A good design system also helps engineering teams refer to a single source of truth at the implementation phase. This is good for consistency, as all call-to-actions, for example, will look the same across screens.

Design Systems reduce inefficiencies along the way: fidelity keeps a lot steadier along the way.

Some design systems also ship patterns using code. These design systems can prove to be valuable from the beginning of the concepting phase, to the prototyping phase, down to the implementation phase. It’s a good sign for both productivity and fidelity when a company follows that path.

A Design System isn’t a Project. It’s a Product, Serving Products — Nathan Curtis

Yet, some design systems don’t get the love they deserve and end up being glorified lists of patterns, afar from production code. That’s because a partial investment from a few designers and developers is not enough: a design system isn’t simply a project, it is a product (or as Nathan Curtis puts it: “A Design System isn’t a Project. It’s a Product, Serving Products.”). For a design system to show sustainable value at scale and at all phases of the delivery process, it needs proper planning, user research, and methods (and lots of love!). We’ll call these optimal design systems, powered by a team that is given clear goals: living design systems.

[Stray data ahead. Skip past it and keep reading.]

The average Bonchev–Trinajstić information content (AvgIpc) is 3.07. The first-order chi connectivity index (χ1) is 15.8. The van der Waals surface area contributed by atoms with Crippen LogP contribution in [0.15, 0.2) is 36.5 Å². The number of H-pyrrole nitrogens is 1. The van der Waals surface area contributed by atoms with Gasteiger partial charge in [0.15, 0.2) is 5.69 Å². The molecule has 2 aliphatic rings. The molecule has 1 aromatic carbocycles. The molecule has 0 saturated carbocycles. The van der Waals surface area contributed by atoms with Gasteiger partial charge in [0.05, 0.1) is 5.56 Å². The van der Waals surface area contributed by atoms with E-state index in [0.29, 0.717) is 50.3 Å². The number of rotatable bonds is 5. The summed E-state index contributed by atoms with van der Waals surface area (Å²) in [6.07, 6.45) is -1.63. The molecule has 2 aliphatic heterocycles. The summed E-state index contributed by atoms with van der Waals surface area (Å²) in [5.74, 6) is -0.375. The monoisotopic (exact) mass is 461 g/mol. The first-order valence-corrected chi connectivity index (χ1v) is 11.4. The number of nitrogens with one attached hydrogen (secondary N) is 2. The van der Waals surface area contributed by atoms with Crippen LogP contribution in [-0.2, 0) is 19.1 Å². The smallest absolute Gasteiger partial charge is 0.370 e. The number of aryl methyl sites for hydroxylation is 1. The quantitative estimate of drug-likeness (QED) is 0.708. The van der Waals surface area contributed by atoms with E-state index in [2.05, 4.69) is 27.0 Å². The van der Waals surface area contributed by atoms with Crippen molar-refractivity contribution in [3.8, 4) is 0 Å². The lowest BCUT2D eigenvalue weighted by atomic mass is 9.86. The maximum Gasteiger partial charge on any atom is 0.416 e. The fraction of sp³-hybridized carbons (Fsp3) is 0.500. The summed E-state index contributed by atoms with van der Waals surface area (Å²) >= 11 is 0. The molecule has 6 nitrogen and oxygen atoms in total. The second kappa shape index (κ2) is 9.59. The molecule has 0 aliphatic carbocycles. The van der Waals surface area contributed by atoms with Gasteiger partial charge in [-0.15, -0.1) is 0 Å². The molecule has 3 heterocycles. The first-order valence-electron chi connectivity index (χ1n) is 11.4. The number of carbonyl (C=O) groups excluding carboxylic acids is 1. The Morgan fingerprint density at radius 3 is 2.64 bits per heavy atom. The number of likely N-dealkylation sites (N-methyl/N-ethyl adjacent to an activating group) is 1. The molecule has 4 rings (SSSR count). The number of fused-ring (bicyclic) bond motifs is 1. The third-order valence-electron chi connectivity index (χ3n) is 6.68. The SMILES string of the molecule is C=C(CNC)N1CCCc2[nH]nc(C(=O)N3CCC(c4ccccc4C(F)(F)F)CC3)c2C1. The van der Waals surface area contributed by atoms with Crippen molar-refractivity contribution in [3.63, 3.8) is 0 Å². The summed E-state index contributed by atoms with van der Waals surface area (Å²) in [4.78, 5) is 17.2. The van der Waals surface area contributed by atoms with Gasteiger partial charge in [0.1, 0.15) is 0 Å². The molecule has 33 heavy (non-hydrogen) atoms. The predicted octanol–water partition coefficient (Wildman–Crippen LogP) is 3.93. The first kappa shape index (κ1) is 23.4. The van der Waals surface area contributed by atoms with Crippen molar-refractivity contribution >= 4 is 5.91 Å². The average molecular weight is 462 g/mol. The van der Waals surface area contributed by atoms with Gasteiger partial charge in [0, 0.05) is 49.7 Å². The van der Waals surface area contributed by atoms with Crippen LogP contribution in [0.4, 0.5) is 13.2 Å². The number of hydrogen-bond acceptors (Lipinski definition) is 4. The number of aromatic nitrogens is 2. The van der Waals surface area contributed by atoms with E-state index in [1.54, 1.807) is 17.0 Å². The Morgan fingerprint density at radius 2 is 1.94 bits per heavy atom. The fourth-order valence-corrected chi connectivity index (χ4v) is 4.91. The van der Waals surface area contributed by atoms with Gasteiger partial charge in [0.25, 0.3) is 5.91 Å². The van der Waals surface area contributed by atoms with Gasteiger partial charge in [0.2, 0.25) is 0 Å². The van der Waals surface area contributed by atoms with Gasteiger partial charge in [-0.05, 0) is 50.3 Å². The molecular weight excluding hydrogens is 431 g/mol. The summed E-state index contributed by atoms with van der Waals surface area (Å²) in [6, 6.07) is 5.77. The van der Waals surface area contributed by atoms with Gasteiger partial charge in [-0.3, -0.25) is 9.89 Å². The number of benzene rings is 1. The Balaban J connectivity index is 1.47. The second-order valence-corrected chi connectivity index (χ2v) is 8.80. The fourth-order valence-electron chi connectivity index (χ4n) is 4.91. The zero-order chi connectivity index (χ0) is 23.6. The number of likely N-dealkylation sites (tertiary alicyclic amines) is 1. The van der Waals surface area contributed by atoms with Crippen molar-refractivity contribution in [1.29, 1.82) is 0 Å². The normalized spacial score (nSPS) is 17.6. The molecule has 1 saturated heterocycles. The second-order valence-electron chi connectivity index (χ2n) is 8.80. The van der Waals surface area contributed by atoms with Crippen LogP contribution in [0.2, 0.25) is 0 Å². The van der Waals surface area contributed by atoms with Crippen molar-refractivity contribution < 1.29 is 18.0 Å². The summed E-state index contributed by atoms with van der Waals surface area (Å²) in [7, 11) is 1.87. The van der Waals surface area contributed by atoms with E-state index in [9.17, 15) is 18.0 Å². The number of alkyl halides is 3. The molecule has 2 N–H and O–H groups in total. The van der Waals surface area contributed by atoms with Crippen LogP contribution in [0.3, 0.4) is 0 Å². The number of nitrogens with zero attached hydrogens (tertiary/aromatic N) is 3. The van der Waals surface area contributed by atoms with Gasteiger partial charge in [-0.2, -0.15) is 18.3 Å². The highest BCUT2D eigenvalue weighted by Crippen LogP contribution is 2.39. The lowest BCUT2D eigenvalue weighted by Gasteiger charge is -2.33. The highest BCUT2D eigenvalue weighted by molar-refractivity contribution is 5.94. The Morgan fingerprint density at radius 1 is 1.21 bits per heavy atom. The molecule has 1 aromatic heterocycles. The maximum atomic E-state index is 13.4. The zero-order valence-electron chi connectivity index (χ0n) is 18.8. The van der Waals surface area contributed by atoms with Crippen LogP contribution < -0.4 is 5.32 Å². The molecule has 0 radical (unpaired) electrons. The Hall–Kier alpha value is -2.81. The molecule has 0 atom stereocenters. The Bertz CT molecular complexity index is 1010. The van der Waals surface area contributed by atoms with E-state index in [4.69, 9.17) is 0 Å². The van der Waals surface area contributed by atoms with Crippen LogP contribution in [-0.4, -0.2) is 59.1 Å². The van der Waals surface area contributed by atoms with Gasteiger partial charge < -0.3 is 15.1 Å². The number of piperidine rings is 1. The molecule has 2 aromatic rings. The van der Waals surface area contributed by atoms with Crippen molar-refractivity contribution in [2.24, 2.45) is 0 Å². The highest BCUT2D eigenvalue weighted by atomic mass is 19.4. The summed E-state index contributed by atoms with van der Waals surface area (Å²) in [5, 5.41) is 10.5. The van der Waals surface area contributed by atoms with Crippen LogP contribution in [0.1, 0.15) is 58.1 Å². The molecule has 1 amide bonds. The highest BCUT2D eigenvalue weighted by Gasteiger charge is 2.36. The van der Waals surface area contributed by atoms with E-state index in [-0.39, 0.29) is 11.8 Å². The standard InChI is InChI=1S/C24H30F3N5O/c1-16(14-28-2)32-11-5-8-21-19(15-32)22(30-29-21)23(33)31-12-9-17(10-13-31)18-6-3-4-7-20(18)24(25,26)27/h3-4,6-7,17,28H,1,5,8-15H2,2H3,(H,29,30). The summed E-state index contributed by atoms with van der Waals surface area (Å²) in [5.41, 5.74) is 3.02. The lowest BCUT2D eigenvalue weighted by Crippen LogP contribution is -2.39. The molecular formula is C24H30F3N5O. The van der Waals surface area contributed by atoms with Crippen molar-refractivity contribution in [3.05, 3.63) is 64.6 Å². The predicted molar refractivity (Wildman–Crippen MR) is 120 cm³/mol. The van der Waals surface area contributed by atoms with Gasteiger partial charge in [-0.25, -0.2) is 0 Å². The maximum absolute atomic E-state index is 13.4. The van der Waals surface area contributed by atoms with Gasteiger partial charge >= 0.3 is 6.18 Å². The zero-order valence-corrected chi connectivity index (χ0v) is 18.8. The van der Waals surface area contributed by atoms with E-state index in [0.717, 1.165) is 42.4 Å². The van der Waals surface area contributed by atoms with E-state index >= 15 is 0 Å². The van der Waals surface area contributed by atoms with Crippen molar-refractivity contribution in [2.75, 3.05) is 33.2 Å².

Introducing Design Systems Ops

The remaining inefficiencies between the living design system and the rest of the world are numerous (as seen in the questions below), mostly because of a lack of good communication between design and engineering teams. At the end of the day, the product is shipping in the form of code, and anything that makes that process less efficient should be reviewed. Introducing a role of Design Systems Ops (freely inspired by the DevOps movement), can help mitigate these inefficiencies:

Reducing inefficiencies further, by introducing an intermediary to help communication between both Design and Engineering, increasing fidelity of software delivery.

Many questions arise from both sides of the design system:

  • Where do I find markup, colors swatches, values, icons, patterns, breakpoints?